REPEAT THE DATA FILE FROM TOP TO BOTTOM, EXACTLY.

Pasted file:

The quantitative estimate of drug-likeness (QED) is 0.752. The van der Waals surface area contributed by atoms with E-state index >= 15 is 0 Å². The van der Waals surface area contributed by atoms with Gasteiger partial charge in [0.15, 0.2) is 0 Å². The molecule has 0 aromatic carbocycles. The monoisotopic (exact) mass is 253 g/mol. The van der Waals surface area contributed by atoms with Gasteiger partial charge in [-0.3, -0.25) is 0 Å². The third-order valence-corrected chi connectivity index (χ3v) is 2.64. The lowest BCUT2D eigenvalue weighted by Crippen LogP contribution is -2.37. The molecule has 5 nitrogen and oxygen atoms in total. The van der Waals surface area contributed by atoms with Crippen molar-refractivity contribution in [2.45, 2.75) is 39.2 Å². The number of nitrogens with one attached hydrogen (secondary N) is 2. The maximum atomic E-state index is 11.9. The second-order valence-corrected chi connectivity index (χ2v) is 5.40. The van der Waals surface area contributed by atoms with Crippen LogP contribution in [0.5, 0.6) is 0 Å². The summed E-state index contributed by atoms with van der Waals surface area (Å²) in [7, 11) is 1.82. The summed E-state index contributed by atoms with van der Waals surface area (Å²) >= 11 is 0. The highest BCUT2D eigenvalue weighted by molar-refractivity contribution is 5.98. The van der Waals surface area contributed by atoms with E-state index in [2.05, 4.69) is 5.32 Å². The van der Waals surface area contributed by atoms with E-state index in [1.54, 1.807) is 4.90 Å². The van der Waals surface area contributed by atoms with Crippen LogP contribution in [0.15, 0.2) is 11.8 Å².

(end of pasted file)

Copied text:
The quantitative estimate of drug-likeness (QED) is 0.752. The van der Waals surface area contributed by atoms with E-state index >= 15 is 0 Å². The van der Waals surface area contributed by atoms with Gasteiger partial charge in [0.15, 0.2) is 0 Å². The molecule has 0 aromatic carbocycles. The monoisotopic (exact) mass is 253 g/mol. The van der Waals surface area contributed by atoms with Gasteiger partial charge in [-0.3, -0.25) is 0 Å². The third-order valence-corrected chi connectivity index (χ3v) is 2.64. The lowest BCUT2D eigenvalue weighted by Crippen LogP contribution is -2.37. The molecule has 5 nitrogen and oxygen atoms in total. The van der Waals surface area contributed by atoms with Crippen molar-refractivity contribution in [2.45, 2.75) is 39.2 Å². The number of nitrogens with one attached hydrogen (secondary N) is 2. The maximum atomic E-state index is 11.9. The second-order valence-corrected chi connectivity index (χ2v) is 5.40. The van der Waals surface area contributed by atoms with Crippen LogP contribution in [0.5, 0.6) is 0 Å². The summed E-state index contributed by atoms with van der Waals surface area (Å²) in [7, 11) is 1.82. The summed E-state index contributed by atoms with van der Waals surface area (Å²) >= 11 is 0. The highest BCUT2D eigenvalue weighted by molar-refractivity contribution is 5.98. The van der Waals surface area contributed by atoms with E-state index in [2.05, 4.69) is 5.32 Å². The van der Waals surface area contributed by atoms with E-state index in [1.54, 1.807) is 4.90 Å². The van der Waals surface area contributed by atoms with Crippen LogP contribution in [0.15, 0.2) is 11.8 Å².